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21 Comments

Have you ever looked into a child’s eye? I mean really, really looked. At the shape – round, oval, how they sit so neatly under the eyebrows. The size, how delicate and petite they are, like a perfect marble. And how perfect the skin around it is.

As a breastfeeding mum who hasn’t really shared the job with anyone else, I’ve spent hundreds of hours up close with my babies, no more than 10 inches from their face. All hours of the day, in all manner of places. It’s hard not to notice their eyes – just how incredible they are, and how many stories they can tell.

The coloured iris changing shades, slowly, as Mother Nature selects the final pretty colour. Different light conditions showing off all the possibilities. The pupil, so small yet so active, pumping open and closed, taking in the constant stream of information presented to it. No wonder they tire so easily.

Alert eyes, darting every which way, as if searching for an unknown danger. A dog barks, a door opens, a sibling has a meltdown. All sounds, that to an infant are so completely foreign and scary, their first glance is to their minder. A nervousness radiates and all it takes is one softly spoken word of reassurance for calm to restore itself, a deep sigh of relief.

Hurting eyes, whatever the pain, you can see they are trusting you that milk might just help, but they are still hurting. It’s usually these same eyes that break our hearts. It’s hard to fix a problem that you can’t find. A lone tear might escape, betraying the eyes, as they will your words to be true – but the pain remains.

The closed eyes, so intent on feeding, that they only open every few minutes – just to check you’re still there. Content with what they see, they lazily close again and happily continue on.

Tired eyes that fight to stay open to gaze at the one with the milk. Magnificent, unspoilt eyelashes slowly opening and closing before succumbing to slumber. The gentle sucking a comfort like no other.

And cheeky eyes, they glisten, the delight is obvious as they find something amusing or are simply just happy to be right where they are. They break out into an expected grin and you usually can’t help grinning back at them.

Yes, I very much love their eyes.

What do you love the most about your children’s eyes? Please share in the comments below.

Image courtesy of Shutterstock.com

  • Eyes are amazing and they do tell us so much about a person. If you pay attention you can see when someone is smiling but still sad. Eyes tell you a lot.

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  • I look into my daughter’s eyes and see someone beautiful inside and out.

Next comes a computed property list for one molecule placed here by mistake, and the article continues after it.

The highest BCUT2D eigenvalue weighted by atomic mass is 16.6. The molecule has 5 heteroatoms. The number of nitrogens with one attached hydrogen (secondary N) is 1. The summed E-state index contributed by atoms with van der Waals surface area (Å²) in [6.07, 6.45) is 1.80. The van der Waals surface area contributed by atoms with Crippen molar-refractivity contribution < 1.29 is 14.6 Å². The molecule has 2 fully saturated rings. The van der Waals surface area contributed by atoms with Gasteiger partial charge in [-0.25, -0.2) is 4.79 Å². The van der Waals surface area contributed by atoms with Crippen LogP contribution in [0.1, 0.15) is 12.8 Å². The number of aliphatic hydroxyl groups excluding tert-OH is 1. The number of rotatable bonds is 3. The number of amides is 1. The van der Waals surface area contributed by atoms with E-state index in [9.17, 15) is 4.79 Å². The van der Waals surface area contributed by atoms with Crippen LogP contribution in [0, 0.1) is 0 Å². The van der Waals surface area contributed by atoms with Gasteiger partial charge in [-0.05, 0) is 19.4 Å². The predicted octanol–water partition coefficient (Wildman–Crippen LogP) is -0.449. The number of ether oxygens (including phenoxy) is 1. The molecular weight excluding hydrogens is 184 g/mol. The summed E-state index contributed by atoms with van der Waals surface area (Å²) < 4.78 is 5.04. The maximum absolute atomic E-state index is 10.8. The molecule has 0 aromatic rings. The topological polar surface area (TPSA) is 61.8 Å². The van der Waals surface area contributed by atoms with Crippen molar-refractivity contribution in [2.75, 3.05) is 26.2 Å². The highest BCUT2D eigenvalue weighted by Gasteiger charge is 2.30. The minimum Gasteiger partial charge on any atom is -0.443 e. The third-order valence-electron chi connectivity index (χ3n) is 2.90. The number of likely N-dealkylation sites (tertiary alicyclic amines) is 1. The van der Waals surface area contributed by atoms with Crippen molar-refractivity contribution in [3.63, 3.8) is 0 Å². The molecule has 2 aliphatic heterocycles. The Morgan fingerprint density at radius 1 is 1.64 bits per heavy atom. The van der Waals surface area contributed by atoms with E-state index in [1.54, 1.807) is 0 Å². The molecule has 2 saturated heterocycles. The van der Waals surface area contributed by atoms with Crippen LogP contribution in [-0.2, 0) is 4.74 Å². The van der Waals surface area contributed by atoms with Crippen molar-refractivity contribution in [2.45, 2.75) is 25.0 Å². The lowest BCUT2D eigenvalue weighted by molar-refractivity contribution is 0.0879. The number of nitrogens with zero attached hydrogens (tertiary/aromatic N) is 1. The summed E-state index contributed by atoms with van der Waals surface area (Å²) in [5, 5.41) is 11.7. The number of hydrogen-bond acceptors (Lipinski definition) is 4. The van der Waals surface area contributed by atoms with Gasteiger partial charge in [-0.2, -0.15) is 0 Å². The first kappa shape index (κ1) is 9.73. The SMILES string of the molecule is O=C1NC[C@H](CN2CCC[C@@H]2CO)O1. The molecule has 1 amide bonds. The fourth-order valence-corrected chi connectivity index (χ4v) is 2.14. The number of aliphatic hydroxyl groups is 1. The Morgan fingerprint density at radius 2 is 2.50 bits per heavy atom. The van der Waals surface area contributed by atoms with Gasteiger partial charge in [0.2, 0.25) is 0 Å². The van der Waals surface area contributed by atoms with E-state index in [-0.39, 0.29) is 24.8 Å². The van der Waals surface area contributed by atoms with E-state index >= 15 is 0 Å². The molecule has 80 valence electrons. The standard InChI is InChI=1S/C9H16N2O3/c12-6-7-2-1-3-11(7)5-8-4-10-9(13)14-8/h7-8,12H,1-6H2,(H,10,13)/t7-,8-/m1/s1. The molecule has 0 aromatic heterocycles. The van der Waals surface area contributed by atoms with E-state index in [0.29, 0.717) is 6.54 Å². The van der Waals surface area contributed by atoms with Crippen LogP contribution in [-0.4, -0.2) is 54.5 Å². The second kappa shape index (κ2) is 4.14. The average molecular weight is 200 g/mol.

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  • I love how big babies eyes are, they really are amazing to study.

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  • Such gorgeous words. Eyes are the Windows to their souls

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  • My son’s eyes are beautiful and blue and big and round and inquisitive. And as he has grown, they have remained big and blue and beautiful. I love them.

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  • I loved reading this article – I thought many similar things when breast feeding my kids.

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  • I love my toddlers deep blue eyes and her eyebrows have the perfect shape, absolutely gorgeous !!

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  • this is the most amazing cherished moment. The admiration and unconditional love our babies have for us that you can see in their eyes. One of my daughters has big brown eyes that everyone in the street stop her and tell her how beautiful they are….they really are just that….beautiful.

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  • Beautiful to read this – thanks for bringing back so many memories.

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  • Oh I liked reading this as I had forgotten the hours of looking into their eyes when they were feeding as feeling this magical bond between you and them. As they grew they would look at you for reassurance when young and even now still do sometimes!

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  • I remember breast feeding and just gazing into their eyes. I’ve just spent 10 days with my newborn grandson and had the chance to give him a few bottles. He was tiny and just learning to use his eyes, but how excited was I when we were making eye contact?! Best ever!!!

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  • What i loved about my children’s eyes in the innocence you can see. The unconditional love you get from just looking at them.

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  • I often say my children’s eyes are like sponges. They’re just so eager to soak up the world around them.

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  • They listen for and recognise where different voices are coming from at about 10 days old too. Well my cousin’s little baby definitely did. Then she would turn her head a bit towards that direction too. Doubt she could distingush between different faces so much, but it was fascinating observing her. She had her eyes wide open. The colour of her eyes didn’t change much was she grew. She has had beautiful brown eyes from day one. My cousin put her on a thick blanket in the middle of their table which is actually a billiard table with a very timber top that is in two pieces that slides on and off.

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  • My daughter has beautiful green eyes, I love how they sparkle when she smiles and laughs

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